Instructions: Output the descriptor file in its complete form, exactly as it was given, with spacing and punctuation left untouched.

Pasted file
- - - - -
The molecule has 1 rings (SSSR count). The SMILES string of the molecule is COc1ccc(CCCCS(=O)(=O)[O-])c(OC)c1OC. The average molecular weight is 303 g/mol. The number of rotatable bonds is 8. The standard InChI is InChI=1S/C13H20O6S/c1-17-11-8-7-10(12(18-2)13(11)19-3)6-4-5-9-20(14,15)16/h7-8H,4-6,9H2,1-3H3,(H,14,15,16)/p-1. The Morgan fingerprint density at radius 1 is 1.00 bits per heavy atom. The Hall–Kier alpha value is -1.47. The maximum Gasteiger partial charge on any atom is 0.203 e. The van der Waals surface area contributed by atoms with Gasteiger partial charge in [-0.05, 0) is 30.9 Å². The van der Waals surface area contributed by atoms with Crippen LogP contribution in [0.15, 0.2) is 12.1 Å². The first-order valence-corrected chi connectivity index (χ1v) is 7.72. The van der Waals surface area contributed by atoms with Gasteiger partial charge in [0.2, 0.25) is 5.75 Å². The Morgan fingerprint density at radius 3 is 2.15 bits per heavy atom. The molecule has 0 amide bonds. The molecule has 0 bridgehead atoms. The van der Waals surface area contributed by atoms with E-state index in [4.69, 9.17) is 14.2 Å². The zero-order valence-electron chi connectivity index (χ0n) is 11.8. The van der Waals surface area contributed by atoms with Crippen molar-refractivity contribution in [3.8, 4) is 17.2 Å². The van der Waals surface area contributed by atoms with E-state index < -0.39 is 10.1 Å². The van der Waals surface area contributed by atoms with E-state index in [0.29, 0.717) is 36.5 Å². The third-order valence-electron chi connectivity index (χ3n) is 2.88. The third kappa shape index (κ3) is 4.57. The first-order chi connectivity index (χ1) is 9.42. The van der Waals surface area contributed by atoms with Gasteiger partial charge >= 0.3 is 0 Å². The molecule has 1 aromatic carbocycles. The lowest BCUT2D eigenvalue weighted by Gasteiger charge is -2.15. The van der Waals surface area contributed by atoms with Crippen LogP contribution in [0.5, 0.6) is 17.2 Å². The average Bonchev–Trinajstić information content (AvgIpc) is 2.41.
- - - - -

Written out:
The molecule has 1 rings (SSSR count). The SMILES string of the molecule is COc1ccc(CCCCS(=O)(=O)[O-])c(OC)c1OC. The average molecular weight is 303 g/mol. The number of rotatable bonds is 8. The standard InChI is InChI=1S/C13H20O6S/c1-17-11-8-7-10(12(18-2)13(11)19-3)6-4-5-9-20(14,15)16/h7-8H,4-6,9H2,1-3H3,(H,14,15,16)/p-1. The Morgan fingerprint density at radius 1 is 1.00 bits per heavy atom. The Hall–Kier alpha value is -1.47. The maximum Gasteiger partial charge on any atom is 0.203 e. The van der Waals surface area contributed by atoms with Gasteiger partial charge in [-0.05, 0) is 30.9 Å². The van der Waals surface area contributed by atoms with Crippen LogP contribution in [0.15, 0.2) is 12.1 Å². The first-order valence-corrected chi connectivity index (χ1v) is 7.72. The van der Waals surface area contributed by atoms with Gasteiger partial charge in [0.2, 0.25) is 5.75 Å². The Morgan fingerprint density at radius 3 is 2.15 bits per heavy atom. The molecule has 0 amide bonds. The molecule has 0 bridgehead atoms. The van der Waals surface area contributed by atoms with E-state index in [4.69, 9.17) is 14.2 Å². The zero-order valence-electron chi connectivity index (χ0n) is 11.8. The van der Waals surface area contributed by atoms with Crippen molar-refractivity contribution in [3.8, 4) is 17.2 Å². The van der Waals surface area contributed by atoms with E-state index < -0.39 is 10.1 Å². The van der Waals surface area contributed by atoms with E-state index in [0.29, 0.717) is 36.5 Å². The third-order valence-electron chi connectivity index (χ3n) is 2.88. The third kappa shape index (κ3) is 4.57. The first-order chi connectivity index (χ1) is 9.42. The van der Waals surface area contributed by atoms with Gasteiger partial charge >= 0.3 is 0 Å². The molecule has 1 aromatic carbocycles. The lowest BCUT2D eigenvalue weighted by Gasteiger charge is -2.15. The van der Waals surface area contributed by atoms with Crippen LogP contribution in [0.5, 0.6) is 17.2 Å². The average Bonchev–Trinajstić information content (AvgIpc) is 2.41.